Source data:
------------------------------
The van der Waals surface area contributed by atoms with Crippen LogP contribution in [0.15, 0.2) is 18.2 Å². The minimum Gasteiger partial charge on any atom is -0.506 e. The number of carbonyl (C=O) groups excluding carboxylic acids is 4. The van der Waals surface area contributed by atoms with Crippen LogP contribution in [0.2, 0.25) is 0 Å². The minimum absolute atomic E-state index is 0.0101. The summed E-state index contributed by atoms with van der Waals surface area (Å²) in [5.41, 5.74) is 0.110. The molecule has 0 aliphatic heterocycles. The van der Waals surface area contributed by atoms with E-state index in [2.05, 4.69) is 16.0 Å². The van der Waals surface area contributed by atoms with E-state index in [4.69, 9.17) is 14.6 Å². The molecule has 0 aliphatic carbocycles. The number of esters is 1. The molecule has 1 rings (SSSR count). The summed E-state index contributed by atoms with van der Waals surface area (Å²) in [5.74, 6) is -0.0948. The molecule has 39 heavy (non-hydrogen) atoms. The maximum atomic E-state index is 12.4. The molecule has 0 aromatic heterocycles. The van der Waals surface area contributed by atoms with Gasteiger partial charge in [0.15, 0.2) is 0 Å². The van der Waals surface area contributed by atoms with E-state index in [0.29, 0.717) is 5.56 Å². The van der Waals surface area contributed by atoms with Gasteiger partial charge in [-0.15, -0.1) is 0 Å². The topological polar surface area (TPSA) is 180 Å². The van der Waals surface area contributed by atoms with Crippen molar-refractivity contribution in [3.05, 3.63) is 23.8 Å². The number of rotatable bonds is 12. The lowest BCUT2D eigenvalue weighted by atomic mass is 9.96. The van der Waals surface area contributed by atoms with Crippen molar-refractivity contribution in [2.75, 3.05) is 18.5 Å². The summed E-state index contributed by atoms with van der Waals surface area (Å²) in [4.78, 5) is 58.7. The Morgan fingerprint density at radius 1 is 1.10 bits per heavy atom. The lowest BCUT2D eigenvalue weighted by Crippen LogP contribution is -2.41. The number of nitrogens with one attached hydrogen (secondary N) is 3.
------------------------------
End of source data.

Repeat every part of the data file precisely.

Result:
The van der Waals surface area contributed by atoms with Crippen LogP contribution in [0.15, 0.2) is 18.2 Å². The minimum Gasteiger partial charge on any atom is -0.506 e. The number of carbonyl (C=O) groups excluding carboxylic acids is 4. The van der Waals surface area contributed by atoms with Crippen LogP contribution in [0.2, 0.25) is 0 Å². The minimum absolute atomic E-state index is 0.0101. The summed E-state index contributed by atoms with van der Waals surface area (Å²) in [5.41, 5.74) is 0.110. The molecule has 0 aliphatic heterocycles. The van der Waals surface area contributed by atoms with E-state index in [2.05, 4.69) is 16.0 Å². The van der Waals surface area contributed by atoms with E-state index in [4.69, 9.17) is 14.6 Å². The molecule has 0 aliphatic carbocycles. The number of esters is 1. The molecule has 1 rings (SSSR count). The summed E-state index contributed by atoms with van der Waals surface area (Å²) in [5.74, 6) is -0.0948. The molecule has 39 heavy (non-hydrogen) atoms. The maximum atomic E-state index is 12.4. The molecule has 0 aromatic heterocycles. The van der Waals surface area contributed by atoms with Gasteiger partial charge in [0.15, 0.2) is 0 Å². The van der Waals surface area contributed by atoms with E-state index in [0.29, 0.717) is 5.56 Å². The van der Waals surface area contributed by atoms with Gasteiger partial charge in [-0.15, -0.1) is 0 Å². The topological polar surface area (TPSA) is 180 Å². The van der Waals surface area contributed by atoms with Crippen molar-refractivity contribution in [3.05, 3.63) is 23.8 Å². The number of rotatable bonds is 12. The lowest BCUT2D eigenvalue weighted by atomic mass is 9.96. The van der Waals surface area contributed by atoms with Crippen molar-refractivity contribution in [2.75, 3.05) is 18.5 Å². The summed E-state index contributed by atoms with van der Waals surface area (Å²) in [4.78, 5) is 58.7. The Morgan fingerprint density at radius 1 is 1.10 bits per heavy atom. The lowest BCUT2D eigenvalue weighted by Crippen LogP contribution is -2.41. The number of nitrogens with one attached hydrogen (secondary N) is 3.